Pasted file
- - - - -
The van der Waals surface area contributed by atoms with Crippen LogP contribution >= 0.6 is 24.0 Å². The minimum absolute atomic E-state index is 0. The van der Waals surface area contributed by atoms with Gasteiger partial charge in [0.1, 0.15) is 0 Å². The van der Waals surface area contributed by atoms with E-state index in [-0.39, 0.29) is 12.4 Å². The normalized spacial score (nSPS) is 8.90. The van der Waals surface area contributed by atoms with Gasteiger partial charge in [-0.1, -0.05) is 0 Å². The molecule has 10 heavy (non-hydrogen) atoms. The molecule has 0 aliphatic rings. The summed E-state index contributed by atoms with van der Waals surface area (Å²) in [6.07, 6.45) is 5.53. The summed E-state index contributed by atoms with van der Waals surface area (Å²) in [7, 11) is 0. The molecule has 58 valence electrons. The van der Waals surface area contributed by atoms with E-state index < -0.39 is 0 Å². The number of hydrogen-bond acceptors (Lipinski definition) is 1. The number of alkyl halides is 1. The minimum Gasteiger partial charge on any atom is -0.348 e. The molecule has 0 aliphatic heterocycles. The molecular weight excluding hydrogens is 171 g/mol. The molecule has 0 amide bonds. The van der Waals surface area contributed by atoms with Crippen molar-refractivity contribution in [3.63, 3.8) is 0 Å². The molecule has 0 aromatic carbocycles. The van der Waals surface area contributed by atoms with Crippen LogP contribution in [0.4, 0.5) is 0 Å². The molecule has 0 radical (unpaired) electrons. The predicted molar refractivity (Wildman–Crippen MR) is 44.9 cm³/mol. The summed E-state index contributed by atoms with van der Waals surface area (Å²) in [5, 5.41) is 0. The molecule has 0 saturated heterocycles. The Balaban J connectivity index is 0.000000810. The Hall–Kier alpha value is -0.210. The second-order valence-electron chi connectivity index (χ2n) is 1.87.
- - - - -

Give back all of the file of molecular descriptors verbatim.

The van der Waals surface area contributed by atoms with Crippen LogP contribution >= 0.6 is 24.0 Å². The minimum absolute atomic E-state index is 0. The van der Waals surface area contributed by atoms with Gasteiger partial charge in [0.1, 0.15) is 0 Å². The van der Waals surface area contributed by atoms with E-state index in [-0.39, 0.29) is 12.4 Å². The normalized spacial score (nSPS) is 8.90. The van der Waals surface area contributed by atoms with Gasteiger partial charge in [-0.1, -0.05) is 0 Å². The molecule has 10 heavy (non-hydrogen) atoms. The molecule has 0 aliphatic rings. The summed E-state index contributed by atoms with van der Waals surface area (Å²) in [6.07, 6.45) is 5.53. The summed E-state index contributed by atoms with van der Waals surface area (Å²) in [7, 11) is 0. The molecule has 58 valence electrons. The van der Waals surface area contributed by atoms with E-state index < -0.39 is 0 Å². The number of hydrogen-bond acceptors (Lipinski definition) is 1. The number of alkyl halides is 1. The minimum Gasteiger partial charge on any atom is -0.348 e. The molecule has 0 aliphatic heterocycles. The molecular weight excluding hydrogens is 171 g/mol. The molecule has 0 amide bonds. The van der Waals surface area contributed by atoms with Crippen molar-refractivity contribution in [3.63, 3.8) is 0 Å². The molecule has 0 aromatic carbocycles. The van der Waals surface area contributed by atoms with Crippen LogP contribution in [0.4, 0.5) is 0 Å². The molecule has 0 radical (unpaired) electrons. The predicted molar refractivity (Wildman–Crippen MR) is 44.9 cm³/mol. The summed E-state index contributed by atoms with van der Waals surface area (Å²) in [5, 5.41) is 0. The molecule has 0 saturated heterocycles. The Balaban J connectivity index is 0.000000810. The Hall–Kier alpha value is -0.210. The second-order valence-electron chi connectivity index (χ2n) is 1.87.